The dramatic increase in plastic pollution is undeniable. There are entire islands in the ocean now known as Trash Islands, as massive amounts of plastic wash up on shore daily. Research shows rain falling in the Rocky Mountains contains tiny plastic fibers, and countless studies show marine life dying from plastic consumption.
Now, researchers in California have released a shocking study that explores just how pervasive plastic pollution is.
Researchers sifted through 200-years-worth of sediments in the Santa Barbara Basin and found the amount of plastic pollution doubled every 15 years since 1945 when plastics were first used commercially.
The team of researchers picked the Santa Barbara Basin specifically for this study because its calm water and absence of oxygen preserves sedimentary layers. Each half centimeter of sediment represents roughly two years of history, according to the researchers who were from Scripps Institution of Oceanography at the University of California San Diego.
It’s a rare opportunity to look at layers of undisturbed sediments over such a long period of time. The preservation of the sediments provides a clear picture of plastic pollution and its exponential increase since World War II, reports Phys.org.
What researchers found
The earliest layer of sediments dated back to 1834. No plastic was found in that layer. Sediment layers from the 1940s, however, started to contain plastic, with each layer containing more than the next.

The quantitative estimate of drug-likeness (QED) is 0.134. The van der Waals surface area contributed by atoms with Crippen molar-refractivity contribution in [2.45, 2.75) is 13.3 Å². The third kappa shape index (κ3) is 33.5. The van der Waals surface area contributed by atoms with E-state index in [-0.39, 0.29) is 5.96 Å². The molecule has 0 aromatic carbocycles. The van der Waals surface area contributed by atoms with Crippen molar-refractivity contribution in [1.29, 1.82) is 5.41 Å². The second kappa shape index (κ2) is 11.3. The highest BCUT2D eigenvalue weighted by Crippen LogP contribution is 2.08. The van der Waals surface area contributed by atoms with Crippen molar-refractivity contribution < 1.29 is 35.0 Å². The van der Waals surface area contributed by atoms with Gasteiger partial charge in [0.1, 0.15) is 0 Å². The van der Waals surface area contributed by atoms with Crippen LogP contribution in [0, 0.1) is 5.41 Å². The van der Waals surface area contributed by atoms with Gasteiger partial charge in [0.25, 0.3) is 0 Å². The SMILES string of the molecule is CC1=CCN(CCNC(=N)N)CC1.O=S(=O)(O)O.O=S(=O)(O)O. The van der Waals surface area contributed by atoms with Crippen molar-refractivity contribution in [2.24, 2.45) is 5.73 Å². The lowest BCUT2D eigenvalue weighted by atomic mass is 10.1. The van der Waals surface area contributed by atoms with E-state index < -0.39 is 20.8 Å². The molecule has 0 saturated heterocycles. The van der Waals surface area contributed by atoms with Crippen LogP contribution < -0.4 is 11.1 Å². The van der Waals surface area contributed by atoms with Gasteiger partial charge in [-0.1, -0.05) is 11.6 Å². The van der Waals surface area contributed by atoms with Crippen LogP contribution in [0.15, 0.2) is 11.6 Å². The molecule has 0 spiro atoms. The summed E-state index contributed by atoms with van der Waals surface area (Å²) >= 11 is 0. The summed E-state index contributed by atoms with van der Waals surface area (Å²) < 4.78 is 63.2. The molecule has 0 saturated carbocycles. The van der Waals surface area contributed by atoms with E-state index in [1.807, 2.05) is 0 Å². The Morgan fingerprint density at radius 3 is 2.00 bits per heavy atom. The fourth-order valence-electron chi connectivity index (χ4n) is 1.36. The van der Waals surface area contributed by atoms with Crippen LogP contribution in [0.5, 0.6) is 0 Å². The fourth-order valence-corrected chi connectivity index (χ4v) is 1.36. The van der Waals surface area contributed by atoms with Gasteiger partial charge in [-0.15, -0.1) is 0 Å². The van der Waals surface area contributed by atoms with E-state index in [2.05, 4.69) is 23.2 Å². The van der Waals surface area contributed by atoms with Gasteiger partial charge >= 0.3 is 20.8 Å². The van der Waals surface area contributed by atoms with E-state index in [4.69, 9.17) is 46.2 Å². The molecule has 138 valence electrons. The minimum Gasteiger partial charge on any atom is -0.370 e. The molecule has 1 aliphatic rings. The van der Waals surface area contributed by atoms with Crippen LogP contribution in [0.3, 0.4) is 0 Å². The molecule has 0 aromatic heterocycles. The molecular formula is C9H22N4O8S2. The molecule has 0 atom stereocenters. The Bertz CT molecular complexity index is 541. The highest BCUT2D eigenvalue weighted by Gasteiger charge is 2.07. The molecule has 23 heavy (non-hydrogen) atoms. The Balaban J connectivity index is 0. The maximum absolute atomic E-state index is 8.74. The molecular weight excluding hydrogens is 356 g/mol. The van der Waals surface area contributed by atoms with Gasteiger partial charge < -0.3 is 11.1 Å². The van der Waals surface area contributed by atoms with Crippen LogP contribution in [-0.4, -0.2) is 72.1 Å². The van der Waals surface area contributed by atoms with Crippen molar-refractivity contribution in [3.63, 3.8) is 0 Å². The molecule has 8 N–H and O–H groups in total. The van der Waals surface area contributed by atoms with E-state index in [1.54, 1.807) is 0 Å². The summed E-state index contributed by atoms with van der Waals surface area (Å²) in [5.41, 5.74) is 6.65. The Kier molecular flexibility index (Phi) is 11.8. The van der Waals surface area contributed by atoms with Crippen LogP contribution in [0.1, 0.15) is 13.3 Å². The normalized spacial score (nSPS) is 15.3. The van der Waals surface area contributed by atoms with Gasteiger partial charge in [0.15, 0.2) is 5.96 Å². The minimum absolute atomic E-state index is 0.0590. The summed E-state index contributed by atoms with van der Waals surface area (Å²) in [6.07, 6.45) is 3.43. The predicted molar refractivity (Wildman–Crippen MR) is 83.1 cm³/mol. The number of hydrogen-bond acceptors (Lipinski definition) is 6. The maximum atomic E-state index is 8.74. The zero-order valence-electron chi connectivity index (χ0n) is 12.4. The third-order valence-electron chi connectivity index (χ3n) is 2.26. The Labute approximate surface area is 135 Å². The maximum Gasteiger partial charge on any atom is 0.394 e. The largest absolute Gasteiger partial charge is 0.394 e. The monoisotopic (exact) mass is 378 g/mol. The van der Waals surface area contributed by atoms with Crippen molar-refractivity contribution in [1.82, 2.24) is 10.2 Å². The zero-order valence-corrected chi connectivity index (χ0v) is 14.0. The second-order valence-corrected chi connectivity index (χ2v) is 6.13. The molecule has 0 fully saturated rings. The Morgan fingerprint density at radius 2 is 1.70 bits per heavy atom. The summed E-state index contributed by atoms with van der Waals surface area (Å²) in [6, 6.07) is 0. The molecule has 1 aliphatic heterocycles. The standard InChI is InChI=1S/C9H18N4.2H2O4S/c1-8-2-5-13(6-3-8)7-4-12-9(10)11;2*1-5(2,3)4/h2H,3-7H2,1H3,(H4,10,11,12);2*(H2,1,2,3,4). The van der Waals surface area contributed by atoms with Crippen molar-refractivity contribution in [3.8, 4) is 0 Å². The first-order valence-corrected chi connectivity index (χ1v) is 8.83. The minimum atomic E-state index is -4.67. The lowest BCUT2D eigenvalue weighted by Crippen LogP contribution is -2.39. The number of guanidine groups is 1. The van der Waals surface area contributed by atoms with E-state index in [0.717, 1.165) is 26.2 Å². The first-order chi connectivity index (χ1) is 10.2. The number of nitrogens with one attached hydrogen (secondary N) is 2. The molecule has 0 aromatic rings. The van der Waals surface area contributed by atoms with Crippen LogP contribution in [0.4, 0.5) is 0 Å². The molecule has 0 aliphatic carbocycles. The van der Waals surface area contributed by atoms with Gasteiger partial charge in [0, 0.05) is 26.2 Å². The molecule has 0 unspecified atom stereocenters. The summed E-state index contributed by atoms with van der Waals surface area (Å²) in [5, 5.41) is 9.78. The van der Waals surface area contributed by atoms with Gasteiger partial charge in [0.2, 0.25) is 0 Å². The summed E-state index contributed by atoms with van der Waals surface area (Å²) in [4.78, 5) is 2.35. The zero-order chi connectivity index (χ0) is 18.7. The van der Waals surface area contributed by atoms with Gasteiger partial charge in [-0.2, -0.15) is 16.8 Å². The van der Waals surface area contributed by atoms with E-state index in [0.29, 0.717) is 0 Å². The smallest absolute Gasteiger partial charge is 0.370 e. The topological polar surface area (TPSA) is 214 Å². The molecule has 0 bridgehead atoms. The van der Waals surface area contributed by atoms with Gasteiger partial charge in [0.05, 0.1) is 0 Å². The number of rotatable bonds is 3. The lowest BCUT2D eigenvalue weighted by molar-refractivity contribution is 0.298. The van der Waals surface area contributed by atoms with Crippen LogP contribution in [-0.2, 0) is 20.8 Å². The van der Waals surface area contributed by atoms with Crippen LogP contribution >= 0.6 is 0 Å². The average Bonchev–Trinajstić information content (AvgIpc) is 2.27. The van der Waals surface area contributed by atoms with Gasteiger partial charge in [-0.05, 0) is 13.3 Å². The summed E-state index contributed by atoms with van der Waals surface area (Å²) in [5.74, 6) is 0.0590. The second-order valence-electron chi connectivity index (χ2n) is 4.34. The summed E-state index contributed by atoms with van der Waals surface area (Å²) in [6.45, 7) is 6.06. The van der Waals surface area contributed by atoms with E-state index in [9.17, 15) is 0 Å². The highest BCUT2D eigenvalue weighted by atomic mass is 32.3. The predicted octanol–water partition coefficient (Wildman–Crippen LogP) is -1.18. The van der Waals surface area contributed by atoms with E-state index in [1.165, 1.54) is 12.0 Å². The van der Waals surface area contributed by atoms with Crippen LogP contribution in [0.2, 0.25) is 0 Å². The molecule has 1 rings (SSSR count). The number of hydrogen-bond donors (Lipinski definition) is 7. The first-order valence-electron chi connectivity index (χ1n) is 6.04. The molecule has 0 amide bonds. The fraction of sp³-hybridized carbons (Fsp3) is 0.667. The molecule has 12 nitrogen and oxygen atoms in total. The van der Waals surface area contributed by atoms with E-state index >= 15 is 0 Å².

The kind of plastic researchers found were mostly microplastics. Microplastics are small bits of plastic that are smaller than the tip of a pencil. Most of what researchers found were actually small bits of plastic fibers found in clothing.
Consumers are usually surprised to learn that their clothing contains plastic, but it’s true. Polyester, nylon, acrylic, and other synthetic fibers are all forms of plastic. A staggering 60% of the material that makes up clothes worldwide contains plastic, according to Vox.
Every time you do a load of laundry, small plastic fibers are flushed into wastewater.
How many fibers? Research from the University of Plymouth shows an estimated 728,000 fibers can come off per wash.
In time, the fibers are carried into major waterways and are found in places like the Santa Barbara Basin.
A new approach
The amount of plastic pollution in the ocean is a global problem. Programs like recycling and ocean clean-up efforts aren’t putting a dent in the problem. It’s time for a different approach.
Purchasing organic clothing or clothing from manufacturers that work to curb plastic use is a good start, but it’s not enough.
In addition, consumers should cut their use of single-use plastics. Everything from bottled water to laundry detergent is packaged in single-use containers – which can be eliminated through refill technology.
Consumers can refill bottles of their favorite products at neighborhood stores. While refill technology exists, merchants are slow to adopt it. Consumers can change that.
Join the movement to bring refill technology to a store near you. By making a change, the next sediment test could show decreasing plastic pollution.